Churchill, the Liberal Reformer: The Struggle for a Modern Home Office by Duncan Marlor


9 April 2024
Pen & Sword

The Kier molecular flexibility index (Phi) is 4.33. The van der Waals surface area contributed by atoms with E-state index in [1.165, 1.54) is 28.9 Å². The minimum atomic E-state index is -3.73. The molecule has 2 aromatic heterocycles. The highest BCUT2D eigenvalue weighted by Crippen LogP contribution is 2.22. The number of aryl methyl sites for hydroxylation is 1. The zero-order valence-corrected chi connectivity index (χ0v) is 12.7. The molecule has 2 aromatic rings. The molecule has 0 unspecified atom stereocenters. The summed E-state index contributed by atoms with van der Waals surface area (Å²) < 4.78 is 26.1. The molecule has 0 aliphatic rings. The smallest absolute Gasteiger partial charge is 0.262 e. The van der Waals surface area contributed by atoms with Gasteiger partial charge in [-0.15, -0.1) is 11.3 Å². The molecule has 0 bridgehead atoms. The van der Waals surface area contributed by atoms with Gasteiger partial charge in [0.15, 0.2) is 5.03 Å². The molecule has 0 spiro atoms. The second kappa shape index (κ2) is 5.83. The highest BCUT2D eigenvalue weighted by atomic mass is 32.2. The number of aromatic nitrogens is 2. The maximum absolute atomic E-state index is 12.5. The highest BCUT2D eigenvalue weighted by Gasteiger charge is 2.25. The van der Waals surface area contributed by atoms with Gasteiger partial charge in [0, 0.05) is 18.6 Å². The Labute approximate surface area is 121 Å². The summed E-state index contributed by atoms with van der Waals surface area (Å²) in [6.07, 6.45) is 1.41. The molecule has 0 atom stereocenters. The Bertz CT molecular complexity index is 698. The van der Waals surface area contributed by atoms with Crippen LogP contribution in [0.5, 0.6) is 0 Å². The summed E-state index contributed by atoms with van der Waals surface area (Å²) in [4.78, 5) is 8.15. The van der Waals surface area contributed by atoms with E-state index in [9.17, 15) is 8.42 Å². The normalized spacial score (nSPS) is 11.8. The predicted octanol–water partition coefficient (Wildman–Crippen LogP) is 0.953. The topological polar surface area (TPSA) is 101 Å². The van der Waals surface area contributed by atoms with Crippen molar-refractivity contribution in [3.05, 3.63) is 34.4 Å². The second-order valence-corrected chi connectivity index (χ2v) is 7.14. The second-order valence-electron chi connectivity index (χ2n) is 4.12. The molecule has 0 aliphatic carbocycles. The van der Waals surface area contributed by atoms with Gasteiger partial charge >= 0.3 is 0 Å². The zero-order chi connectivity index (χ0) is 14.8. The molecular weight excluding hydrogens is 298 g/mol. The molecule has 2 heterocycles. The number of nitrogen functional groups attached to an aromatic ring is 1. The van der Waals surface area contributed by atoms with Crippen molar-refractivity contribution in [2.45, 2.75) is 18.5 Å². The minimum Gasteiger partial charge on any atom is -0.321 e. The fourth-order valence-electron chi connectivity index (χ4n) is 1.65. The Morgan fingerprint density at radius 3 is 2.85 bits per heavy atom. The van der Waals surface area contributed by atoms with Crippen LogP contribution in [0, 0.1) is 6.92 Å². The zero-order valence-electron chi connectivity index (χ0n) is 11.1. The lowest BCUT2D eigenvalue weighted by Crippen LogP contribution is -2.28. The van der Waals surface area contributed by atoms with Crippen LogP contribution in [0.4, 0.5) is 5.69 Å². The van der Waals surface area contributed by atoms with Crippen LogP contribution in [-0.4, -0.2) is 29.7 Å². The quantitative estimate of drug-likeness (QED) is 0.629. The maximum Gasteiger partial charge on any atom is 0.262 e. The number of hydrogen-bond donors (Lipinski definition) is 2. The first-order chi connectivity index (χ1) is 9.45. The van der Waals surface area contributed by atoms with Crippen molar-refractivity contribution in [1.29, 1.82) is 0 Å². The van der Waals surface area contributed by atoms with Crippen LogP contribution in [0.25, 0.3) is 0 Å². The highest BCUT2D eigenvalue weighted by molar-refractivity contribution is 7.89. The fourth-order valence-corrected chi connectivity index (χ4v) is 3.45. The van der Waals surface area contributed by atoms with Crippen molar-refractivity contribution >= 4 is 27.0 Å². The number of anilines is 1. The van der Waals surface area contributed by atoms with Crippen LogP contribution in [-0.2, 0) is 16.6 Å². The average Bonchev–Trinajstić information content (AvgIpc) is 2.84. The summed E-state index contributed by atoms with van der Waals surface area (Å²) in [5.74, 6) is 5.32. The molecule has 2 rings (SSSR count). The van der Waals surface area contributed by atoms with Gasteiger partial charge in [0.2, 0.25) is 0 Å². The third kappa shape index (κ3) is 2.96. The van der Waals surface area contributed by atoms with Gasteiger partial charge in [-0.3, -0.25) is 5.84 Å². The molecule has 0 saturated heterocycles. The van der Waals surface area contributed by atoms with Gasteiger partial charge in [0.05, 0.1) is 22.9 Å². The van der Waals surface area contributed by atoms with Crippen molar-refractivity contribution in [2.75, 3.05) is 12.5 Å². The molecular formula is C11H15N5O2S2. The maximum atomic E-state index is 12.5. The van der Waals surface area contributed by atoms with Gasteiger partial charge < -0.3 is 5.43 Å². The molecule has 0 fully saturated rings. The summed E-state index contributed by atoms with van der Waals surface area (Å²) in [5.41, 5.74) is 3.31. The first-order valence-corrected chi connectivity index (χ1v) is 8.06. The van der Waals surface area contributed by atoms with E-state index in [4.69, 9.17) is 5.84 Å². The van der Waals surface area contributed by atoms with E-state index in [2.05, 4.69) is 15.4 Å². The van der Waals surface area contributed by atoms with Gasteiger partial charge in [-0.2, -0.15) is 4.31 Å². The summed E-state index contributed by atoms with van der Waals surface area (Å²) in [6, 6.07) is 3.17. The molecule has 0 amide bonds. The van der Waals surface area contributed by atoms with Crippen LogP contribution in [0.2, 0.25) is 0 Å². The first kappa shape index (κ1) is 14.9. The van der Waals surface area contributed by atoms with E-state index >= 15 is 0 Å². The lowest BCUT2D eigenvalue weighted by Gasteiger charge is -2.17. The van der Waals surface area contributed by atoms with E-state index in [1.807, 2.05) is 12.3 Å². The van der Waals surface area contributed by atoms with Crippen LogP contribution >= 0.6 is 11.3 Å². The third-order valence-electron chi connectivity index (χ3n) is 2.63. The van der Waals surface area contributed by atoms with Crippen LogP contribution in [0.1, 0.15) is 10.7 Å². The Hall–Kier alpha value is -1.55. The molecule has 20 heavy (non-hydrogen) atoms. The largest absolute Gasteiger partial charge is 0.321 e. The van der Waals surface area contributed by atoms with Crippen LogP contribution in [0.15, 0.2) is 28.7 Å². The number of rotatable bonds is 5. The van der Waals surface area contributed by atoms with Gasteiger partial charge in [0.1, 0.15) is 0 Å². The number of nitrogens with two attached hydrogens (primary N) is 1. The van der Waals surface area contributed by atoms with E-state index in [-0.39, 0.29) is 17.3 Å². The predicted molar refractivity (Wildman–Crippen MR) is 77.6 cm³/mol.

Winston Churchill is handed down the generations, reinvented in the process to suit current controversies. He has been many things: presently a talisman of the political right, a war-hero of conservative outlook who saved his country; on the left, he is a reactionary imperialist, a warmongering oppressor of the workers. Both sides would be surprised by a time trip to the sensation-filled years of 1910 and 1911\. They would find a modernist progressive, cordially loathed by the Tories, carrying through programmes of social reform and making the prison system more humane: declaring to Parliament that even convicted offenders have rights and that how a state treats them determines the level of its civilisation. A long-serving Permanent Under-Secretary at the Home Office reckoned that Churchill’s policies (which his successors continued) halved the prison population. During the last third of the twentieth century and into the next, rehabilitation has gone into reverse. Prison numbers have soared, as the punitive approach has reasserted itself, now laced with political populism. This book looks at that story in the context of the paradoxical career of Churchill the Liberal Reformer.

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